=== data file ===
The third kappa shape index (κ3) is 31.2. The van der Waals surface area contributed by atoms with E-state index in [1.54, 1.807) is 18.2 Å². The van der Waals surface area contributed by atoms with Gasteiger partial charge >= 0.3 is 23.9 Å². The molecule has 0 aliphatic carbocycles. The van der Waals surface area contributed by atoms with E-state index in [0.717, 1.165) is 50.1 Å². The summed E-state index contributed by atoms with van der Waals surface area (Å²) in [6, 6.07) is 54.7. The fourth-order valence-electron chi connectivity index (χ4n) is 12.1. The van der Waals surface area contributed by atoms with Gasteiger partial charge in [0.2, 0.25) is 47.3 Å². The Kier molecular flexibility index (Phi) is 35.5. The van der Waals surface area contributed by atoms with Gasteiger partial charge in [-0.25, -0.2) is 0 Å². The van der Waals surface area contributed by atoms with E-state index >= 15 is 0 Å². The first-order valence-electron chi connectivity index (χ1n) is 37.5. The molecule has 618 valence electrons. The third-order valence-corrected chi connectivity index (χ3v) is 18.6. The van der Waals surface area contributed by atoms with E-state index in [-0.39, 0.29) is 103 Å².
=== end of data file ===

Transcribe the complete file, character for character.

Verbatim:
The third kappa shape index (κ3) is 31.2. The van der Waals surface area contributed by atoms with E-state index in [1.54, 1.807) is 18.2 Å². The van der Waals surface area contributed by atoms with Gasteiger partial charge >= 0.3 is 23.9 Å². The molecule has 0 aliphatic carbocycles. The van der Waals surface area contributed by atoms with E-state index in [0.717, 1.165) is 50.1 Å². The summed E-state index contributed by atoms with van der Waals surface area (Å²) in [6, 6.07) is 54.7. The fourth-order valence-electron chi connectivity index (χ4n) is 12.1. The van der Waals surface area contributed by atoms with Gasteiger partial charge in [0.2, 0.25) is 47.3 Å². The Kier molecular flexibility index (Phi) is 35.5. The van der Waals surface area contributed by atoms with Gasteiger partial charge in [-0.25, -0.2) is 0 Å². The van der Waals surface area contributed by atoms with E-state index >= 15 is 0 Å². The first-order valence-electron chi connectivity index (χ1n) is 37.5. The molecule has 618 valence electrons. The third-order valence-corrected chi connectivity index (χ3v) is 18.6. The van der Waals surface area contributed by atoms with E-state index in [-0.39, 0.29) is 103 Å².